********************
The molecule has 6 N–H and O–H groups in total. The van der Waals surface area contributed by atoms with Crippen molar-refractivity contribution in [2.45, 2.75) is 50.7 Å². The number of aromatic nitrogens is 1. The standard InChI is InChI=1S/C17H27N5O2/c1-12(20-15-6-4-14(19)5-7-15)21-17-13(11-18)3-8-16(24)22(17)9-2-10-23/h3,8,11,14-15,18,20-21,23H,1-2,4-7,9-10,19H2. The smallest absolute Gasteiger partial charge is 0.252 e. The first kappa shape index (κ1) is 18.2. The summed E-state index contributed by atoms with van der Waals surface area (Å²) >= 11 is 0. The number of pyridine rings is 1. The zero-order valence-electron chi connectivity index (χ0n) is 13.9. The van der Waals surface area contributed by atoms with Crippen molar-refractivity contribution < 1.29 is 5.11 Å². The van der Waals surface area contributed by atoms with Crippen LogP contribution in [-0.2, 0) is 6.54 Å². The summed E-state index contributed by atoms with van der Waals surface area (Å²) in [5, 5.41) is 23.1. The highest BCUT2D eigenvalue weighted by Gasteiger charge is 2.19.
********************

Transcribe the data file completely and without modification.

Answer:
The molecule has 6 N–H and O–H groups in total. The van der Waals surface area contributed by atoms with Crippen molar-refractivity contribution in [2.45, 2.75) is 50.7 Å². The number of aromatic nitrogens is 1. The standard InChI is InChI=1S/C17H27N5O2/c1-12(20-15-6-4-14(19)5-7-15)21-17-13(11-18)3-8-16(24)22(17)9-2-10-23/h3,8,11,14-15,18,20-21,23H,1-2,4-7,9-10,19H2. The smallest absolute Gasteiger partial charge is 0.252 e. The first kappa shape index (κ1) is 18.2. The summed E-state index contributed by atoms with van der Waals surface area (Å²) >= 11 is 0. The number of pyridine rings is 1. The zero-order valence-electron chi connectivity index (χ0n) is 13.9. The van der Waals surface area contributed by atoms with Crippen molar-refractivity contribution < 1.29 is 5.11 Å². The van der Waals surface area contributed by atoms with Crippen LogP contribution in [-0.2, 0) is 6.54 Å². The summed E-state index contributed by atoms with van der Waals surface area (Å²) in [5, 5.41) is 23.1. The highest BCUT2D eigenvalue weighted by Gasteiger charge is 2.19.